I'm sure a lot of marketers out there would love to replicate the iPhone phenomenon for their current employers minus, of course, the stubborn hacker community and their esoteric terminology. PWNed!?! Need I say more? Ok, back to the topic of this post. Focus, people! Let's assume you are the primary marketer tasked to help Steve "walks on water" Jobs achieve his audacious goal of selling 10 million iPhones in CY 2008. What do you do? Well, clearly, you'd have your work cut out for you. The very popularity of a product like iPhone makes it monumentally hard to price discriminate. And, why engage in price discrimination, you ask? Well, why else but to get your greedy little hands on that meaty elastic demand portion of the curve. Did you really think you could meet Steve's lofty goal by simply continuing to sell to early adopters. News flash! They all have their iPhones already. Perhaps, a few would buy the 3G version whenever it's out but you can't count on them to take up the 10 million units you are tasked to push out. Now that we have established the need for price discrimination to effect a substantial increase in unit sales, how would you do it, especially, when word gets around these days in a New York nano-second? Before you answer that question, let's just reflect back on Apple's price-drop fiasco last year and the very angry response from Apple fanboys, a.k.a. early adopters. Is there really no way out? Well, actually, since you ask, there is a way out and Apple has already figured out the secret formula and is exploiting it to the hilt without much market seepage, methinks.

Savvy Apple users amongst us already know that Apple sells refurbished merchandise including iPhones through its online store. I'd like to call these refurbished iPhones, iRefurbs. Why? It's what everyone seems to be doing these days. Stick an "i" in front of any word and suddenly the word is ├╝bercool.

What may not be widely known is that iRefurbs are actually brand new merchandise. Except they come in the nondescript white box you see below; full price gets you the ever so attractive black retail packaging pictured next to it.

Photo taken using my iPhonePhoto from Apple.com

The pretty black box, essentially, accounts for the whopping $50 difference based on the current price of an 8GB iRefurb. For you pricing gurus, that's a $50 difference between the positive differentiation values for the two EVE® profile market segments. It's pure genius when you consider the infinitesimal cost difference. While this may sound like an insignificant detail, the white box is perhaps Apple's only "credible" defense against a claim of violation of the good ole Robinson-Patman Act. Apple actually uses an entirely different part number to keep track of its iRefurb sales. And, premium credit cards typically don't provide extended warranty coverage on iRefurbs as a matter of policy. While this is all interesting information, our marketer really wants to know how to avoid the dreaded market seepage that inevitably leads to price erosion. Certainly, an eventuality, I'd imagine, unacceptable to both Apple and Wall Street, even if 10 million units were to actually exchange hands in 2008. The key, then, would be to throttle supply through the iRefurb channel intelligently and make purchasing just a tad "difficult" in order to keep any market seepage down to the bare minimum. Apple achieves this by making iRefurbs available at seemingly random times and quantities.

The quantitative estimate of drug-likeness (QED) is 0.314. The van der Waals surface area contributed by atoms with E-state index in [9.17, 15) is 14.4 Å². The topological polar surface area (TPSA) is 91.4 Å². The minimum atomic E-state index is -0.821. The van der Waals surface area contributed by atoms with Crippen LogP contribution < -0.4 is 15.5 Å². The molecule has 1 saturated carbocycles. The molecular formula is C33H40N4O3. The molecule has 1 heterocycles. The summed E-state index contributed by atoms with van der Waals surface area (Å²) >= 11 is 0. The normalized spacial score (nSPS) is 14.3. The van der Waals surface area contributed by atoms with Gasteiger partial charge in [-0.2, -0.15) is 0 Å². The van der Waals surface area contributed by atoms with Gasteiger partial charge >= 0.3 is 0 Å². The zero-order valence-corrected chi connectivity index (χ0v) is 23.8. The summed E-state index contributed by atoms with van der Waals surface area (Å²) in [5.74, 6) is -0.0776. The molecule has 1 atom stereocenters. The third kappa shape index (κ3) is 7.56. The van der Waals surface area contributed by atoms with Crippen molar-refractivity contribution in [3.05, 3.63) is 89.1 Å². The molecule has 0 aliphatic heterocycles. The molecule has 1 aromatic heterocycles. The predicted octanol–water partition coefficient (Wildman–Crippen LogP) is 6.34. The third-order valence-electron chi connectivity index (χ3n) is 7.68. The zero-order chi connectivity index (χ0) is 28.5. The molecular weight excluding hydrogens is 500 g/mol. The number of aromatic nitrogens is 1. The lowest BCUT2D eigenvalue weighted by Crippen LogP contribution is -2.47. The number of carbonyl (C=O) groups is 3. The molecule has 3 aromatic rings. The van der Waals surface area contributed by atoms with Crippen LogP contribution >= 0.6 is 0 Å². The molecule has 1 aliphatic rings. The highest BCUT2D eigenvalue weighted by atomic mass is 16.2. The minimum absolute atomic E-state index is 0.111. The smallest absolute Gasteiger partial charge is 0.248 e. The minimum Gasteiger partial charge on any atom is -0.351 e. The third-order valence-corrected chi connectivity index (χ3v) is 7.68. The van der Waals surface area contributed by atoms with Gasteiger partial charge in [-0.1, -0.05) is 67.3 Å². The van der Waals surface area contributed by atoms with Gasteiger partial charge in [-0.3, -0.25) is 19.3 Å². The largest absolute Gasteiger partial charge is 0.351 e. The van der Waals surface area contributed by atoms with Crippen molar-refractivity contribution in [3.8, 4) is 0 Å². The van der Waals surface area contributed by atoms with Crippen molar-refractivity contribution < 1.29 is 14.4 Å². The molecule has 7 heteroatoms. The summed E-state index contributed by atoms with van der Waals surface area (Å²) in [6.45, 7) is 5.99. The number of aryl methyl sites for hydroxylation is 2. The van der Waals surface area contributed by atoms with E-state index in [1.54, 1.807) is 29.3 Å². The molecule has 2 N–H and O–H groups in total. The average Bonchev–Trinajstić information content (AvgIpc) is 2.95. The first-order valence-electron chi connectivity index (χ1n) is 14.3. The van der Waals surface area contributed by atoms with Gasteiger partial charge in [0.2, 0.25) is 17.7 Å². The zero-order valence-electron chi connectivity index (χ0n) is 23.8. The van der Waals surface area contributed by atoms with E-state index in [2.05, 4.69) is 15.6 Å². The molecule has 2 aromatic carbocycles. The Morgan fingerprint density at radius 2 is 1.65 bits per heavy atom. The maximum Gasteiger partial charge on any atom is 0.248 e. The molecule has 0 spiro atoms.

The lesson here for our intrepid marketer is to recognize the immense value of the iRefurb channel and to exploit it in creative ways alongside the more traditional channels. Lest one thinks that Apple alone is playing this game, it's worth mentioning Amazon has setup a dedicated subsidiary, WarehouseDeals, for exactly this purpose. Amazon manages customer returns and slow moving products including movies in the now defunct HD DVD format through its very own "iRefurb" channel. I predict more companies will aggressively adopt this marketing technique, expectedly, with varying levels of success, unless they truly understand the underlying potential to create the perfect price discrimination storm. Long live the iRefurb channel!